Last week at the class I teach we had a fascinating discussion about how aid money for disasters is used in an inefficient way, usually by government agencies and NGOs.
If you are interested in how NGOs can be more efficient on disaster relief, check out AdvanceAid.
And the reason I’m writing all this is to then segway into linking to this interesting Harvard paper on non-profit accountability. The author sensibly points out that:
“Accountability is not simply about compliance with laws or industry standards, but is more deeply connected to organizational purpose and public trust.”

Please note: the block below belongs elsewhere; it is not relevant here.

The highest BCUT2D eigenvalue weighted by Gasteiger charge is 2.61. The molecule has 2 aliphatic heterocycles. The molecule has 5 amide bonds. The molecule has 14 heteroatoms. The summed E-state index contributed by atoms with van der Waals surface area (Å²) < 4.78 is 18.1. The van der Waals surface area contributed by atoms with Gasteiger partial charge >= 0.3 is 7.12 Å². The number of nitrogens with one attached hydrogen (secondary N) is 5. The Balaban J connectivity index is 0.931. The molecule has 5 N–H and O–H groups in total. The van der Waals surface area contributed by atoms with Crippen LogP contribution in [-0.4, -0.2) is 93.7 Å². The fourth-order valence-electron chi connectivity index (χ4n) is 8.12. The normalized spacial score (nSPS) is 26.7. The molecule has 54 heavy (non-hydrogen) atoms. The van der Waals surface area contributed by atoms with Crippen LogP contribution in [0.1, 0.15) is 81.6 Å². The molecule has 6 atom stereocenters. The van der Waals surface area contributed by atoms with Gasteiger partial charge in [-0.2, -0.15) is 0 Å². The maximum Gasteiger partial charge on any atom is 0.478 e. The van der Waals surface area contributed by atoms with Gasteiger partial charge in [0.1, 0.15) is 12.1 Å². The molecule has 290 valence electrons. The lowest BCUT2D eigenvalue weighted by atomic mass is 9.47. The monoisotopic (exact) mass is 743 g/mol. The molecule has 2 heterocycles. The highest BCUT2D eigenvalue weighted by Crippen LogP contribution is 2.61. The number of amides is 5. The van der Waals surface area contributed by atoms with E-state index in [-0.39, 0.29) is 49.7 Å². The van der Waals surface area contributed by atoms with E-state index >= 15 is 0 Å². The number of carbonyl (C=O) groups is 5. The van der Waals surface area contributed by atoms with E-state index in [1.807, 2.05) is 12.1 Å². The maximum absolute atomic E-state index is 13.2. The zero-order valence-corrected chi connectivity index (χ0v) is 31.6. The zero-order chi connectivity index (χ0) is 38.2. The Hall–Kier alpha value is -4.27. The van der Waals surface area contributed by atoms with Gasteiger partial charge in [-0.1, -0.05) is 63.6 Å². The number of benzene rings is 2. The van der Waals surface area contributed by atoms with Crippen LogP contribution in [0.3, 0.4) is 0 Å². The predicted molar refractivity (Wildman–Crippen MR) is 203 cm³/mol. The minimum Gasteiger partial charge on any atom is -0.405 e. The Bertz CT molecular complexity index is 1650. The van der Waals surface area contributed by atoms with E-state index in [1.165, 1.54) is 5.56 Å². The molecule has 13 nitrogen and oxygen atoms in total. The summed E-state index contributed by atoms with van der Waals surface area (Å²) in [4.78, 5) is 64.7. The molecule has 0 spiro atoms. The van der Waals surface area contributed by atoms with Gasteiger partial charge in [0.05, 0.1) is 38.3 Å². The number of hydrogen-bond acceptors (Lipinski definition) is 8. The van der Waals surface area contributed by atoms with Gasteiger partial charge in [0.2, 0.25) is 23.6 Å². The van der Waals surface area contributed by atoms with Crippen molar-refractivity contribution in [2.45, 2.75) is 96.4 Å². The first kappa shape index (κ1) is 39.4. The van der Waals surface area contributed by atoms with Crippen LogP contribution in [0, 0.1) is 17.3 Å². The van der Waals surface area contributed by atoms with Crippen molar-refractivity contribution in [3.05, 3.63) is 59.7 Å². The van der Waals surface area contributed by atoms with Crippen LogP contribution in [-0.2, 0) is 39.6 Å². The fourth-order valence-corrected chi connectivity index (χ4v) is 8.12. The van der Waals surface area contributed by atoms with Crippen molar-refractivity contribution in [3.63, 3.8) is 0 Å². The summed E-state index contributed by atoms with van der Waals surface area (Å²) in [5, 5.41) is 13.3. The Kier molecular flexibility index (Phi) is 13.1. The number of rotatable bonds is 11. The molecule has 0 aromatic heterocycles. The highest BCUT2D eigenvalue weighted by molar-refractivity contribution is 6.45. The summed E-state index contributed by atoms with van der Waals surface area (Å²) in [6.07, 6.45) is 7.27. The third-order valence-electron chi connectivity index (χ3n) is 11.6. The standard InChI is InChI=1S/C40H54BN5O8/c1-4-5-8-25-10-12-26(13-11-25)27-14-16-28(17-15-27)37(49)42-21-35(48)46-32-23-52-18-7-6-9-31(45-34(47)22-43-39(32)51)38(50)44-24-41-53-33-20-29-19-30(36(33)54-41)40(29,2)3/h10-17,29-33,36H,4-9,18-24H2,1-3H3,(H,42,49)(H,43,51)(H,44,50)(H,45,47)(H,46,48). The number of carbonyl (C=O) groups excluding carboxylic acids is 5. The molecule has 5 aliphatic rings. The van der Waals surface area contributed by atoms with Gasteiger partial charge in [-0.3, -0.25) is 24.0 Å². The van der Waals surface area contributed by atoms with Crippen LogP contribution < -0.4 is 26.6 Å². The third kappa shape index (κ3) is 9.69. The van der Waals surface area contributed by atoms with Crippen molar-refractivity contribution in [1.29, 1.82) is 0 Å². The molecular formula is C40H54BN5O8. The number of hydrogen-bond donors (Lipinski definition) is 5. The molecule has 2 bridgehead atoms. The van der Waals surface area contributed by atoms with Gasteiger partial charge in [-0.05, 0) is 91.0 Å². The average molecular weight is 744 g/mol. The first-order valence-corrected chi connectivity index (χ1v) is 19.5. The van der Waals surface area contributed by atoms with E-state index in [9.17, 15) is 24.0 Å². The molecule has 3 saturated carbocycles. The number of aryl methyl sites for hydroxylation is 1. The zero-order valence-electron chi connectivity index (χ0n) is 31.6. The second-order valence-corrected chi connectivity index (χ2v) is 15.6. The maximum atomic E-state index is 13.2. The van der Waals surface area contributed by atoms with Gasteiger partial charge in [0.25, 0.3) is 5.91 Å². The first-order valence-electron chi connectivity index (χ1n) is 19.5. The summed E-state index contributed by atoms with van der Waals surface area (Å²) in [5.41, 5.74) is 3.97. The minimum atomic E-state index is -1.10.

He even makes a business case for NGO accountability: “The greatest payoffs rest with strategy-driven forms of accountability that can help nonprofits to achieve their missions”.
Increasingly companies are working with NGOs on sustainability related partnerships. But things do not always go well, as we know. Numerous partnerships have gone to pot, or simply fizzled out, due to a lack of accountability by some or all partners and confusion over what the end-game is.
Of course, many do go well, and make a difference. But as this article pointed out recently, it’s worth always remembering in whose interest they are run.